Yes, £115 is a lot to pay for glasses that you can’t change the lens but the optical quality and protection of Smith Flywheel are the best I’ve used.
The aesthetics of the 100% Speedtrap glasses are polarising but there's no debating how effective this extended coverage is at protecting your eyes.
F.A.T. two-layer face foam and performance mirrored lenses make this the go-to model for the average rider who likes goggles instead of glasses.
Using safety glasses has long been a top tip for thrifty mountain bikers and the Toolfreak Spoggles are impressively cheap at less than £20.
Oakley Flight Jacket Prizm Trail is a half-frame design, but unusually the missing part of the frame is at the top of the lenses and not the bottom.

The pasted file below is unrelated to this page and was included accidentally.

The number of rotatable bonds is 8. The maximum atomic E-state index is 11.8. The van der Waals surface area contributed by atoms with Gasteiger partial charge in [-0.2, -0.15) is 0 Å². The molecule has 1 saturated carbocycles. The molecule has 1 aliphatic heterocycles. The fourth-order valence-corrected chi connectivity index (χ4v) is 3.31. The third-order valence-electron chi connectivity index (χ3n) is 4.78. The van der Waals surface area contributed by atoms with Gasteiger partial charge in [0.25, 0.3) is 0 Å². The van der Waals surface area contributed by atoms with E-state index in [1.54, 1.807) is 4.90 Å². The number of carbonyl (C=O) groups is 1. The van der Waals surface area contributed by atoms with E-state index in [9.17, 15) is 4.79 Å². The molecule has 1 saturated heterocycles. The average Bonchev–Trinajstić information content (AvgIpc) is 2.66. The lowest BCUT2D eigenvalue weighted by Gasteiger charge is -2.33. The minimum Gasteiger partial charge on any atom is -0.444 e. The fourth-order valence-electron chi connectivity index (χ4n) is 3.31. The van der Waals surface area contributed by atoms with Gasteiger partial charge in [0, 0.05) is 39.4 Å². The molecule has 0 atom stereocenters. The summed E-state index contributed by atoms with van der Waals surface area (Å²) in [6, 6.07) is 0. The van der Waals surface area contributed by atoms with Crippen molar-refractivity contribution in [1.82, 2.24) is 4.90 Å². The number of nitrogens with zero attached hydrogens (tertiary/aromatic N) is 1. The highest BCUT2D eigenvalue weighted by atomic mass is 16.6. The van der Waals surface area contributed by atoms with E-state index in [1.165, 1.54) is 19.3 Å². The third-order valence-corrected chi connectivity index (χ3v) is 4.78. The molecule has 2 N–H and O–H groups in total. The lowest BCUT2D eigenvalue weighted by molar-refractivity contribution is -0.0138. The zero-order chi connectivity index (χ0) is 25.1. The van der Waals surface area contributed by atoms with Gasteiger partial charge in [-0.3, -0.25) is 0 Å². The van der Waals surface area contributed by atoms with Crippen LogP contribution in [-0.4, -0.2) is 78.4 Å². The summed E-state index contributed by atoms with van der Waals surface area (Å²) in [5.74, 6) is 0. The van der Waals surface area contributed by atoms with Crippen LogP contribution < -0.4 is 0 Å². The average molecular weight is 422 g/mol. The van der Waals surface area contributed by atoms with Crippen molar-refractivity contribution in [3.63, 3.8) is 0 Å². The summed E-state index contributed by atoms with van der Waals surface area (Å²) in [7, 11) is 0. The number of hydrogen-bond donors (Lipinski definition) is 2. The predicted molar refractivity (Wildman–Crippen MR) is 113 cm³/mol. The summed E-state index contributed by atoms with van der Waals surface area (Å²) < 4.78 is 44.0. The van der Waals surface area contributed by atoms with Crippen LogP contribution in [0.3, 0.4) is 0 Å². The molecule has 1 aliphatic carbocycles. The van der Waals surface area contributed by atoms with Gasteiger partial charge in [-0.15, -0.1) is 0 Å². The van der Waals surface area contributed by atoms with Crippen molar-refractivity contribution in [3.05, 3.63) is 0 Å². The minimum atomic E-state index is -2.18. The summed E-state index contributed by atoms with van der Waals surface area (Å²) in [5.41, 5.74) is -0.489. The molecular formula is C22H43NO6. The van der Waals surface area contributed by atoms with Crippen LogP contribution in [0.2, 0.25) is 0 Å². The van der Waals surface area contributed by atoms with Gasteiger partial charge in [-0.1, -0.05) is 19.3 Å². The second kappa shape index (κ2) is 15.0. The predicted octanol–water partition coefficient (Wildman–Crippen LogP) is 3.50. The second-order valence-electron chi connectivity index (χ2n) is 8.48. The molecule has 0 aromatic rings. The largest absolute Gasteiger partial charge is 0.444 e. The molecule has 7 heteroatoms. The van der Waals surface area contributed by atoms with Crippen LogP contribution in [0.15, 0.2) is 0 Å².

The Adidas Evil Eye Evo Pro offers decent coverage, delivering a clear field of vision around the top of the lenses with just the hint of frame showing.
The Smith Attack Max is the latest performance eye protection to come from the Idaho based eyewear and helmet specialists.
Put the Giro Blok MTB on and the first thing that hits you is the clear, almost completely uninterrupted field of vision.
Your choice of eyewear needs to be based on both protection and looks. Fortunately these bases are covered with the Scott Spur.
I’ll start by saying the 100% Speedcraft Sport are not sunglasses for the shy and retiring type. The style looks like it was dreamt up by someone with a penchant…
The B’Twin Cycling 900 sunglasses might look a little ‘no frills’ compared to some of the bigger eyewear brands’ offerings. B’Twin doesn’t go out of its way to give its…
Smith’s Pivlock Arena range of cycling sunglasses are designed to make changing lenses a simple task without adding bulk to the design. The Arena has a medium sized lens shape…
The Lazer Kr1’s casual styling belies their performance abilities and they work exceptionally well as riding glasses.
The new Prizm lens is truly stunning